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Wednesday, May 22, 2024

Cuts to matching funds may stall UF construction projects

With Gov. Charlie Crist's proposal to cut state funds for university building projects, several brand-new buildings under construction at UF might remain the newest buildings for a while.

According to a press release from the Florida Board of Governors, Crist has proposed cutting ,34 million from the Courtelis matching program.

The program funds much of UF's on-campus construction by using state funds to match the amount of private donations given to UF.

Paul Robell, the UF Foundation's vice president for development and alumni affairs, said any reduction in funds to the Courtelis program would hinder both private donations toward future construction and construction itself.

"It would have a major impact on future donations because we can't guarantee that our funds are going to be matched," he said.

Robell said the program makes it easier to recruit donors because they only have to give half the money needed for a project since the other half is guaranteed to come from the Courtelis grants.

The program, which Robell called one of the best matching programs in the country, is necessary to construction at UF, he said.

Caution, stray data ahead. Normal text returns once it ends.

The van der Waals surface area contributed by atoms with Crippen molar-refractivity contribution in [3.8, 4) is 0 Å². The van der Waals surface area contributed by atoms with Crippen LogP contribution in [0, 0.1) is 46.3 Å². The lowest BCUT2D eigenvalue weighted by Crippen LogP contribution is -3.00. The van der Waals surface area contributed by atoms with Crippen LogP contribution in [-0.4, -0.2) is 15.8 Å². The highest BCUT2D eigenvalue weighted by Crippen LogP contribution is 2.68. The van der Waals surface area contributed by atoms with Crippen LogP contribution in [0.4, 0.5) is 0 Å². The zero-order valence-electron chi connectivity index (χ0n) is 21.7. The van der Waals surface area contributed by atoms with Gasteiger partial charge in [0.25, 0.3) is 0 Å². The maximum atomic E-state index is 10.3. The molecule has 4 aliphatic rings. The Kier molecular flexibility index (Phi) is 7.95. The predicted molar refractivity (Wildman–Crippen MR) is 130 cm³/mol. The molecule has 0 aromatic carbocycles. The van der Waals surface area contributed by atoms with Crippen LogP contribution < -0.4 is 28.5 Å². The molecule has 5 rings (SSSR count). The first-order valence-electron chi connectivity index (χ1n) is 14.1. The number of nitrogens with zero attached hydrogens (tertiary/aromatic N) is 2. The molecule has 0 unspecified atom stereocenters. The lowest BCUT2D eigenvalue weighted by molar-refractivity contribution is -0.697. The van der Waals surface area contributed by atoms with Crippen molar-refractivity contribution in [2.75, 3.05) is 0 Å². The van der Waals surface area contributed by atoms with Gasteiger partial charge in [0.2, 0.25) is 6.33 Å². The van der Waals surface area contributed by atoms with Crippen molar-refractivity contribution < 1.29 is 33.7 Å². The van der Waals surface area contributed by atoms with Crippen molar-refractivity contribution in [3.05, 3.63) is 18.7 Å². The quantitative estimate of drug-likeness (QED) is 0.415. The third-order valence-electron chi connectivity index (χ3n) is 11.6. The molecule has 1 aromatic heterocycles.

According to the foundation's records, 10 major construction and renovation projects were matched by Courtelis funds in 2006, with the combined private and matching funds totaling about ,23.4 million.

The George M. Steinbrenner Band Hall, the Moot Courtroom at the Levin College of Law, and the Bob Graham Center in Pugh Hall for Public Service, were among the top-funded construction projects.

"There are no other monies," Robell said. "If there is no match, the projects likely will be delayed because of lack of funding."

Phyllis Delaney, director of development for the Harn Museum, said the matching funds are crucial to a prestigious grant the museum recently received from the National Endowment for the Humanities.

The museum requested the grant in order to renovate the storage space for priceless objects and improve storage conditions.

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If the Courtelis funds are cut this year, she said, the museum might have to find another ,150,000 from private donors in order to maintain its national grant.

"We have to raise money day and night, so having something that you think is going to happen backfire on you means that you have to go back to the drawing board a little bit," Delaney said.

She said the prospect of the Courtelis funds being cut is concerning the entire university as well as the Harn museum.

The effects would be devastating, she added.

"It really is so important that the state recognizes that people are very responsive to knowing that what they're giving will be matched by the state," she said. "It validates what they're giving to."

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